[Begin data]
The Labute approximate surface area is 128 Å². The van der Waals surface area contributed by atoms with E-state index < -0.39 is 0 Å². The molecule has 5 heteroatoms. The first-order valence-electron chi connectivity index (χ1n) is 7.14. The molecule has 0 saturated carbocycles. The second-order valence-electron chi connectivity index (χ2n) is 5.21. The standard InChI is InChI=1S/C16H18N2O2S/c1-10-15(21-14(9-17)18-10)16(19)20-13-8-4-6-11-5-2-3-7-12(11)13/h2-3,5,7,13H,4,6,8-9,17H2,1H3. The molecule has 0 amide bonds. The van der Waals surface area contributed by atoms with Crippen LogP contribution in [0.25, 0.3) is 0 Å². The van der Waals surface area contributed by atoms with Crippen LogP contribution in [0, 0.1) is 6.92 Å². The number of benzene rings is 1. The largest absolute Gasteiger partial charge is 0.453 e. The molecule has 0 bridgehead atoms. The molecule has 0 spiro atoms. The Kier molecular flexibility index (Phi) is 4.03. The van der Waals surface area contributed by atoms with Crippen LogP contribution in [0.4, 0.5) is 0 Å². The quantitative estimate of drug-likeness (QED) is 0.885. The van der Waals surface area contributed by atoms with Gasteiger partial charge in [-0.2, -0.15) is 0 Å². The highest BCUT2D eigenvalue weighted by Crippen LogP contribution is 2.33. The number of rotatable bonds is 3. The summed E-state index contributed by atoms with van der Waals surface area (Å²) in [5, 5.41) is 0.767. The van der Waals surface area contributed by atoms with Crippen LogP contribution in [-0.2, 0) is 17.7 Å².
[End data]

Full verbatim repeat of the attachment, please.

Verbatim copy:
The Labute approximate surface area is 128 Å². The van der Waals surface area contributed by atoms with E-state index < -0.39 is 0 Å². The molecule has 5 heteroatoms. The first-order valence-electron chi connectivity index (χ1n) is 7.14. The molecule has 0 saturated carbocycles. The second-order valence-electron chi connectivity index (χ2n) is 5.21. The standard InChI is InChI=1S/C16H18N2O2S/c1-10-15(21-14(9-17)18-10)16(19)20-13-8-4-6-11-5-2-3-7-12(11)13/h2-3,5,7,13H,4,6,8-9,17H2,1H3. The molecule has 0 amide bonds. The van der Waals surface area contributed by atoms with Crippen LogP contribution in [0.25, 0.3) is 0 Å². The van der Waals surface area contributed by atoms with Crippen LogP contribution in [0, 0.1) is 6.92 Å². The number of benzene rings is 1. The largest absolute Gasteiger partial charge is 0.453 e. The molecule has 0 bridgehead atoms. The molecule has 0 spiro atoms. The Kier molecular flexibility index (Phi) is 4.03. The van der Waals surface area contributed by atoms with Crippen LogP contribution in [0.4, 0.5) is 0 Å². The quantitative estimate of drug-likeness (QED) is 0.885. The van der Waals surface area contributed by atoms with Gasteiger partial charge in [-0.2, -0.15) is 0 Å². The highest BCUT2D eigenvalue weighted by Crippen LogP contribution is 2.33. The number of rotatable bonds is 3. The summed E-state index contributed by atoms with van der Waals surface area (Å²) in [5, 5.41) is 0.767. The van der Waals surface area contributed by atoms with Crippen LogP contribution in [-0.2, 0) is 17.7 Å².